Panorama or not?

(Electric Elf) #1

From reading the documentation and wut not, I was given the impression that the “Pano”
rendering button would automatically rotate the camera and give me a 360 degree view.
All I had to do was set the FOV and the number of “Xparts” and viola! But after assemblying my panoramic scene (Something I wanted to use as a World texture.) all I get when I set the pano button is a distorted image!?!?!?!?!
From the Blender manual:
"If the Xparts is greater than 1 and the Pano button of the Render Panel is pressed (Panorama button (F10).), then the rendered image is created to beXparts times SizeX wide and SizeY high, rendering each part by rotating the camera as far as necessary to obtain seamless images. "
I’m using the Windows version if that makes any difference.


(Marty_D) #2

x parts of the size of your render. If you’ve set a 1000 x 100 and Xparts to 10 then you get 10 slices of a 1000 pix render.

Macouno had a cubic pano script on his site if that’ll help?

(Electric Elf) #3

I know that Xsize is normally the width, however…
“then the rendered image is created to beXparts times SizeX wide and SizeY high”
this implies that it will be Xparts times SizeX in pano mode, if this is not the case then the documentation needs to clearify that.
My issue is doing EXACTLY what is on the Noob to Pro/Looking All Around - Panorama Settings doesn’t work. And nothing I can find online does. That tutorial says this:
“Go to the render settings (F10), and click the Pano button. Change the Xparts value to 4. The value in Xparts will tell how many times the camera will ‘turn’ horizontally when rendering. The Yparts value would do the same vertically. Each part (Xparts or Yparts) will render the size of the whole image you set.”
What am I missing?
My questions are:
Do I have to stich together multiple renders?
Do I have to rotate the camera myself?
What exact settings do you need to make the Panoramic output work?


(Marty_D) #4

Ah, sorry, I missed that. .
From the blender manual

I try that and only get the width of the camera as X number of parts with a lens distortion. The camera doesn’t actually move.

(Marty_D) #5

but apparently will give 360’

This technique will actually work really well with the cubic script mentioned. I wish I’d know that when I was trying to create cubes.

(Marty_D) #6

Yah, read that manual page it has the answers you are looking for. Again, sorry about the miscue.

(gpaprmh) #7

The problem is that the manual that you are looking at is badly out of date…:evilgrin:

It used to actually increase the size like it says but since 2.42, the way the pano button works is completely different… this is from the 2.42 release logs( near the bottom of the page)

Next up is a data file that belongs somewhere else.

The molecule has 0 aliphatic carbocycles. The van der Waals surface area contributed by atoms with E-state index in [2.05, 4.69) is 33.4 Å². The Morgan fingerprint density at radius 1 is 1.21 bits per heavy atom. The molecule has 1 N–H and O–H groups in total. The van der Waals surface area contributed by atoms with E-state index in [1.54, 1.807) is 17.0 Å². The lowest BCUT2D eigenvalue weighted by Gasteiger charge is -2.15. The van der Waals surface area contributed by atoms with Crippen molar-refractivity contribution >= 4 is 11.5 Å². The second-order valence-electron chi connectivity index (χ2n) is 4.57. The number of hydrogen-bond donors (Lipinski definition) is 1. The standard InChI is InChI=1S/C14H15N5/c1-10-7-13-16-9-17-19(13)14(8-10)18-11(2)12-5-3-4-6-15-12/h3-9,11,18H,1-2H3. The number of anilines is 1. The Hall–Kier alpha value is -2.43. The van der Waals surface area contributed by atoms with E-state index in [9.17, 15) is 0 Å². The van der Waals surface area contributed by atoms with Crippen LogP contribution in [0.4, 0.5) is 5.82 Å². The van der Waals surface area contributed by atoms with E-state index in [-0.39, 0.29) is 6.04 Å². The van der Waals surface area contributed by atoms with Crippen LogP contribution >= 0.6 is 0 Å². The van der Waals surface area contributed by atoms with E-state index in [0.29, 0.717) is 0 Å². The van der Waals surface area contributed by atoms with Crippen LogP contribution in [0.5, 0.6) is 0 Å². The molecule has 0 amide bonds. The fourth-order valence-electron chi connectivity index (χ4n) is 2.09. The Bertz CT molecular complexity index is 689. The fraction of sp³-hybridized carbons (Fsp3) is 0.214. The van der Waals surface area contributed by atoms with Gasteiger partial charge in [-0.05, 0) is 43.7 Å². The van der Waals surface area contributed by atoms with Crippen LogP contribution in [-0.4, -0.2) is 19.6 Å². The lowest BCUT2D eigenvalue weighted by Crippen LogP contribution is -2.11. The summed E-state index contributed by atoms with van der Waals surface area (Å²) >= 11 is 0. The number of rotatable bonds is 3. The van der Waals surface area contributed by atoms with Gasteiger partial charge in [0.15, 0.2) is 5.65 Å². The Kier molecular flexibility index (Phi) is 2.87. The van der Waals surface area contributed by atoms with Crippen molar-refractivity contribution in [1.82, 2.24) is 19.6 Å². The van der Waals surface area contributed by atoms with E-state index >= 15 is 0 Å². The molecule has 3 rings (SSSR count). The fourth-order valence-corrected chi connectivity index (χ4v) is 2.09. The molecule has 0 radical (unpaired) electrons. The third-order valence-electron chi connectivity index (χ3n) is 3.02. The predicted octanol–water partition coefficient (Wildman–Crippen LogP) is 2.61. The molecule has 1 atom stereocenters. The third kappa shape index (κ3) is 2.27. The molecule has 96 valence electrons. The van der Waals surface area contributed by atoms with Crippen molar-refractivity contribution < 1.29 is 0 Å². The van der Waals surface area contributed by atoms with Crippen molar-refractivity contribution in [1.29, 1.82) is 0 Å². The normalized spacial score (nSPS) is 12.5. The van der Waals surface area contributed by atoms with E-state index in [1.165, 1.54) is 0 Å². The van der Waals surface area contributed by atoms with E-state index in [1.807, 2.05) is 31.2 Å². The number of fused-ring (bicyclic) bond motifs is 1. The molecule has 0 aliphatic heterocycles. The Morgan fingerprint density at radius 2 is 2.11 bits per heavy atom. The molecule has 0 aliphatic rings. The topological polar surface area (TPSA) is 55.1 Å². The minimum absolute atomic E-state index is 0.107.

The old implementation for Panorma render was added quite hackish. It used the “X Parts” value to extend an Image size horizontally, and rotating the camera for each X Part.

Now the internal render system has become fully tile-based; enabling the Panorama option will automatically apply the panorama effect on all vertically aligned tiles (slices).
So you can just enable or disable the “Pano” button, to get a subtle lens effect, the output image size will still be same as without Panorama.

For Panorama render, the minimum slice size has been hardcoded to be 8 pixels. The “X Parts” button goes up to 512 to allow that. In practice, rendering 64 slices will already give very good images for a wide angle lens of 90 degrees, the curvature of straight lines then is equal to a circle of 256 points.

Rendering a full 360 degree panorama you do by creating an extreme wide angle camera. The theory says camera-lens 5 should do 360 degrees, but for some reason my tests reveil it’s 5.1… there’s a rounding error somewhere, or something related to the clipping plane start? We will look at that later. :slight_smile:

Also note that for each Xpart slice, the entire database needs to be rotated around camera to correct for the panorama effect, on huge scenes that might give some overhead.

Threaded render goes fine for Panorama too, but it can only render the parts within a slice in parallel (the Y-Parts). For the next panorama slice it has to wait for all threads of the current slice to be ready.

On reading old files, the settings from old files are converted to match as closely as possible the new situation.
Currently the code detects for old panorama by checking for the image size. If image width is smaller than height, it assumes it’s an old file (only if Panoroma option was set).

(Electric Elf) #8

At least now I know why I was so confused! :eek:
"Also note that for each Xpart slice, the entire database needs to be rotated around camera to correct for the panorama effect, on huge scenes that might give some overhead. "
Does this mean you have have to manually do the rotation between slices?
And uh? How do you do that? :confused:
I’ll play with it for a min and see what I see…


(Star Weaver) #9

Nah, I think it just means “Blender internally computes a rotation on all objects but the camera, instead of on the camera, so if you have a gajillion objects/verts/whatever this part could take noticeable time”.

(PapaSmurf) #10

So, now i’m curious (instead of working)
camera lens 5mm, xparts 10 gives 360 degrees for pixel width sizes 500 to 2000…so should the wiki say that?